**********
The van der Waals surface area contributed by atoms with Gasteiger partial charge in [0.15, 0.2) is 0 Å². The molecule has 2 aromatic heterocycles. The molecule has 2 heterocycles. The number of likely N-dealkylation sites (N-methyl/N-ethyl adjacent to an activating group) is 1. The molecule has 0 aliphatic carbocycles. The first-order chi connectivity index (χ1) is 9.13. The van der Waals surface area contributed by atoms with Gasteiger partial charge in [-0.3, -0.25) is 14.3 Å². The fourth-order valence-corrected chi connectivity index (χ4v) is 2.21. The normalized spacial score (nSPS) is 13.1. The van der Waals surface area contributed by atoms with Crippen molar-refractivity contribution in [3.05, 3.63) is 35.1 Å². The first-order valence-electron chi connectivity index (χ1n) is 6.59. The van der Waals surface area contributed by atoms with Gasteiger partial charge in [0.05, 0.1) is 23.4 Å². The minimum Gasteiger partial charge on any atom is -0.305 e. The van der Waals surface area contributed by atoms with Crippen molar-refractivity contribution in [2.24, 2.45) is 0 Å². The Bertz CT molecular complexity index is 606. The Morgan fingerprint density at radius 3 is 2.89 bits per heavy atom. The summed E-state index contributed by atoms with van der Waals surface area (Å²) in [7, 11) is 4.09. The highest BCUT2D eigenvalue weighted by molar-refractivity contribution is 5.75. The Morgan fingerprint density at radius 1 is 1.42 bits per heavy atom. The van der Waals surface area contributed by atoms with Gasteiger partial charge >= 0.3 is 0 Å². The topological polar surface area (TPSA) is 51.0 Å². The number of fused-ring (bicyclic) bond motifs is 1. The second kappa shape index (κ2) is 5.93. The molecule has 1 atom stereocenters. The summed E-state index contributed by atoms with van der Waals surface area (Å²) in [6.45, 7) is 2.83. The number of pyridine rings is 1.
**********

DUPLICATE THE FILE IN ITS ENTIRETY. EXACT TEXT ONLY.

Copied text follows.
The van der Waals surface area contributed by atoms with Gasteiger partial charge in [0.15, 0.2) is 0 Å². The molecule has 2 aromatic heterocycles. The molecule has 2 heterocycles. The number of likely N-dealkylation sites (N-methyl/N-ethyl adjacent to an activating group) is 1. The molecule has 0 aliphatic carbocycles. The first-order chi connectivity index (χ1) is 9.13. The van der Waals surface area contributed by atoms with Gasteiger partial charge in [-0.3, -0.25) is 14.3 Å². The fourth-order valence-corrected chi connectivity index (χ4v) is 2.21. The normalized spacial score (nSPS) is 13.1. The van der Waals surface area contributed by atoms with Crippen molar-refractivity contribution in [3.05, 3.63) is 35.1 Å². The first-order valence-electron chi connectivity index (χ1n) is 6.59. The van der Waals surface area contributed by atoms with Gasteiger partial charge in [0.05, 0.1) is 23.4 Å². The minimum Gasteiger partial charge on any atom is -0.305 e. The van der Waals surface area contributed by atoms with Crippen molar-refractivity contribution in [2.24, 2.45) is 0 Å². The Bertz CT molecular complexity index is 606. The Morgan fingerprint density at radius 3 is 2.89 bits per heavy atom. The summed E-state index contributed by atoms with van der Waals surface area (Å²) in [7, 11) is 4.09. The highest BCUT2D eigenvalue weighted by molar-refractivity contribution is 5.75. The Morgan fingerprint density at radius 1 is 1.42 bits per heavy atom. The van der Waals surface area contributed by atoms with Gasteiger partial charge >= 0.3 is 0 Å². The topological polar surface area (TPSA) is 51.0 Å². The number of fused-ring (bicyclic) bond motifs is 1. The second kappa shape index (κ2) is 5.93. The molecule has 1 atom stereocenters. The summed E-state index contributed by atoms with van der Waals surface area (Å²) in [6.45, 7) is 2.83. The number of pyridine rings is 1.